The quip “prediction is difficult, especially if it’s about the future” is so famous that a great number of people have claimed it as their own. Some say the Danish physicist Niels Bohr said it first. Others think it was the Hollywood magnate Samuel Goldwyn.
However, even though it is difficult to make forecasts, they are of utmost importance for the whole value chain. Without proper forecasts it is impossible to operate effectively.
Everything starts with the consumer. In the value chain we have to be able to predict market changes and consumers’ expectations and demands. Matti Ketonen
Forecasts are vital for business planning. But we also have to look at the past, try to discern a pattern, and make up our minds whether the trends we see are likely to continue.
Take the washing machine in your home. You cannot know the exact moment when it will need replacing, but you must be ready for that day. On the other hand, neither do you want to keep the money in your bank account waiting indefinitely. The better you have planned your expenditure, the better you are prepared to buy a new one. Better planning makes us all in the value chain more flexible and agile.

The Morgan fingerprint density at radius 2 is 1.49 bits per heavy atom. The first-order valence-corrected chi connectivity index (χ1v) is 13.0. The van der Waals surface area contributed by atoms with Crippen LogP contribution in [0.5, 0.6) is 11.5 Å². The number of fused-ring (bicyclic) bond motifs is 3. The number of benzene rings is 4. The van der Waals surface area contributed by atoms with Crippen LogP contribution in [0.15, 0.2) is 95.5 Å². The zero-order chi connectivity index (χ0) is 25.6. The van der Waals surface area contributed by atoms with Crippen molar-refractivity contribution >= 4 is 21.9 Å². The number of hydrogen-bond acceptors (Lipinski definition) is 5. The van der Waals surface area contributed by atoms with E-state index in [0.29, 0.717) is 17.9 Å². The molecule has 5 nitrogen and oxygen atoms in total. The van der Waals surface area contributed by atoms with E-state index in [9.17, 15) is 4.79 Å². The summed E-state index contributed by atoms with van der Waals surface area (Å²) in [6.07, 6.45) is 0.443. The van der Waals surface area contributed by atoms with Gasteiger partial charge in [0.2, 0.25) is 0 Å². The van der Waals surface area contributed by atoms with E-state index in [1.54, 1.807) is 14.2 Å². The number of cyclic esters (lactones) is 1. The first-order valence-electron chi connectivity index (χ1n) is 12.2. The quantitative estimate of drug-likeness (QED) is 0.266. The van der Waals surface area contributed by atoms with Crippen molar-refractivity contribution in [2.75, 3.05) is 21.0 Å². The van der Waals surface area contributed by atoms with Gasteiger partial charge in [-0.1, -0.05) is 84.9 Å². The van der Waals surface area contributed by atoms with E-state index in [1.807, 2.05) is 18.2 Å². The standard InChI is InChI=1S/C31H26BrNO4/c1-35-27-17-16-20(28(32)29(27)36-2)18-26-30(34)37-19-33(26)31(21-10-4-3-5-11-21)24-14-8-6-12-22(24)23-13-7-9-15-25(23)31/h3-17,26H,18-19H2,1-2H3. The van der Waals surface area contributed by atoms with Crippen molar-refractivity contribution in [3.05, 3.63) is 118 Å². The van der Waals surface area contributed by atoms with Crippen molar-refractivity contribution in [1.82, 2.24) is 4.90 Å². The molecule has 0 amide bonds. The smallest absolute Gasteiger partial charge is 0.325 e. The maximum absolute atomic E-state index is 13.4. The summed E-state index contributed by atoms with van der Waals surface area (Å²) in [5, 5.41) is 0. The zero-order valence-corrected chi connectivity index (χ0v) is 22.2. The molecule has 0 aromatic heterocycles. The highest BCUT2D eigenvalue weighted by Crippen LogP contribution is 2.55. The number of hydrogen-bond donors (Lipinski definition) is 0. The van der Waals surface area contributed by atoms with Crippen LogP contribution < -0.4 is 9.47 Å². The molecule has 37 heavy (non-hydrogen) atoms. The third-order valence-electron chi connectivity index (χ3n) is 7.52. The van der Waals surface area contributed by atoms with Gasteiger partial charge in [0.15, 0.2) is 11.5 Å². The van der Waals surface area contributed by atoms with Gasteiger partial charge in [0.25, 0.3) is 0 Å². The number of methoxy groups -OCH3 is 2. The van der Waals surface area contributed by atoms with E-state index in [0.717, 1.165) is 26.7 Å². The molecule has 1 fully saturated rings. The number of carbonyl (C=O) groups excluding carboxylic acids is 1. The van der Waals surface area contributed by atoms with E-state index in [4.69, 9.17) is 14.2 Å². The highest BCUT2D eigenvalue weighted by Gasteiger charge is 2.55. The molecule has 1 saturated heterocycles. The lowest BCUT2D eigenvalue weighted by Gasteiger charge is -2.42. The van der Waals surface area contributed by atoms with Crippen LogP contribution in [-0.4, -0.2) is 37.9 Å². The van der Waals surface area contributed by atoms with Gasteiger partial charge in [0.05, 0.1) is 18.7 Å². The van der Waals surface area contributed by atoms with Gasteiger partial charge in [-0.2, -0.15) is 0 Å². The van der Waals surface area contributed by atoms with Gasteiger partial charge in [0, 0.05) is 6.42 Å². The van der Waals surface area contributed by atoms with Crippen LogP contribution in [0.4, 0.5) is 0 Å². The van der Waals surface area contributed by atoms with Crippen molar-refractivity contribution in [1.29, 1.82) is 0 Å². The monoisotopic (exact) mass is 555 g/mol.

By working together with our customers and other players in the value chain, we gain a more dependable view of the future and can plan accordingly. We have proven skills in this, developed over time.
We have been working hard to make significant structural renewal in our supply chain, including a new technical solution. In creating it, our starting point was neither the IT nor the process itself, but the service we give our customers.
‘Exceeding expectations’ is another familiar quote, but one we would like to claim as our own for services!Published previously in Metsä Board Magazine Issue 1/2015, on 8 May 2015